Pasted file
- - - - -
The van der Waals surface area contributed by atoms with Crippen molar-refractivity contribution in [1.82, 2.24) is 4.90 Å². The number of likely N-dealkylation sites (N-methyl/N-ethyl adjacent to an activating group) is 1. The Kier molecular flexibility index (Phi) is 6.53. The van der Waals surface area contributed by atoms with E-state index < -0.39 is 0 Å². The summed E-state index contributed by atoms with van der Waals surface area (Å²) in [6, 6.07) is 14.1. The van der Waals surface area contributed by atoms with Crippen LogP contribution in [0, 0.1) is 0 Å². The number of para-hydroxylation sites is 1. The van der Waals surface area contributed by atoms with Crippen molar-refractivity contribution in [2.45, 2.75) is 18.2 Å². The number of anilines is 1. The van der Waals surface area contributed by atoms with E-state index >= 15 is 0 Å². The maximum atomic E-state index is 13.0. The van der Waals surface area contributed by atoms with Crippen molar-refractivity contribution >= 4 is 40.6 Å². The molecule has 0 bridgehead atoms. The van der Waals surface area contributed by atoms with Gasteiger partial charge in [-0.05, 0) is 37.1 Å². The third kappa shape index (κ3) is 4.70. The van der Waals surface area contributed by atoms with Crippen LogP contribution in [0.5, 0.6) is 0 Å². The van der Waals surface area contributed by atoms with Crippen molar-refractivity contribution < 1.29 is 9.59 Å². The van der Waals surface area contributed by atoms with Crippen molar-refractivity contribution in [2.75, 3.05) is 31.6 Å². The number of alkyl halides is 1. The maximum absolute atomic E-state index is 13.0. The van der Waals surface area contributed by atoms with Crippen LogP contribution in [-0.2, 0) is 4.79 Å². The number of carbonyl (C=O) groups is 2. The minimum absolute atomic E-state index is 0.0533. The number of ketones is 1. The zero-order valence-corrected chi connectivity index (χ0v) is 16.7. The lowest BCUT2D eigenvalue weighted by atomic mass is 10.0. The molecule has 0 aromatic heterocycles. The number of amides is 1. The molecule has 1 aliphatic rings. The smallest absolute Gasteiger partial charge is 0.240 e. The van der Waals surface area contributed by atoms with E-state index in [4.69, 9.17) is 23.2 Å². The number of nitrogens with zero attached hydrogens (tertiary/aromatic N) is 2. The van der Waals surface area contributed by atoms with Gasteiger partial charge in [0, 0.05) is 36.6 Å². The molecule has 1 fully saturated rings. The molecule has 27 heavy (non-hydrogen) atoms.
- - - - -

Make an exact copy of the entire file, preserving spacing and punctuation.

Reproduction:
The van der Waals surface area contributed by atoms with Crippen molar-refractivity contribution in [1.82, 2.24) is 4.90 Å². The number of likely N-dealkylation sites (N-methyl/N-ethyl adjacent to an activating group) is 1. The Kier molecular flexibility index (Phi) is 6.53. The van der Waals surface area contributed by atoms with E-state index < -0.39 is 0 Å². The summed E-state index contributed by atoms with van der Waals surface area (Å²) in [6, 6.07) is 14.1. The van der Waals surface area contributed by atoms with Crippen LogP contribution in [0, 0.1) is 0 Å². The number of para-hydroxylation sites is 1. The van der Waals surface area contributed by atoms with Crippen molar-refractivity contribution in [2.45, 2.75) is 18.2 Å². The number of anilines is 1. The van der Waals surface area contributed by atoms with E-state index >= 15 is 0 Å². The maximum atomic E-state index is 13.0. The van der Waals surface area contributed by atoms with Crippen molar-refractivity contribution >= 4 is 40.6 Å². The molecule has 0 bridgehead atoms. The van der Waals surface area contributed by atoms with Gasteiger partial charge in [-0.05, 0) is 37.1 Å². The third kappa shape index (κ3) is 4.70. The van der Waals surface area contributed by atoms with Crippen LogP contribution in [0.5, 0.6) is 0 Å². The van der Waals surface area contributed by atoms with Crippen molar-refractivity contribution < 1.29 is 9.59 Å². The van der Waals surface area contributed by atoms with Crippen molar-refractivity contribution in [2.75, 3.05) is 31.6 Å². The number of alkyl halides is 1. The maximum absolute atomic E-state index is 13.0. The van der Waals surface area contributed by atoms with Crippen LogP contribution in [-0.2, 0) is 4.79 Å². The number of carbonyl (C=O) groups is 2. The minimum absolute atomic E-state index is 0.0533. The number of ketones is 1. The zero-order valence-corrected chi connectivity index (χ0v) is 16.7. The lowest BCUT2D eigenvalue weighted by atomic mass is 10.0. The molecule has 0 aromatic heterocycles. The number of amides is 1. The molecule has 1 aliphatic rings. The smallest absolute Gasteiger partial charge is 0.240 e. The van der Waals surface area contributed by atoms with E-state index in [4.69, 9.17) is 23.2 Å². The number of nitrogens with zero attached hydrogens (tertiary/aromatic N) is 2. The van der Waals surface area contributed by atoms with Gasteiger partial charge in [0, 0.05) is 36.6 Å². The molecule has 1 fully saturated rings. The molecule has 27 heavy (non-hydrogen) atoms.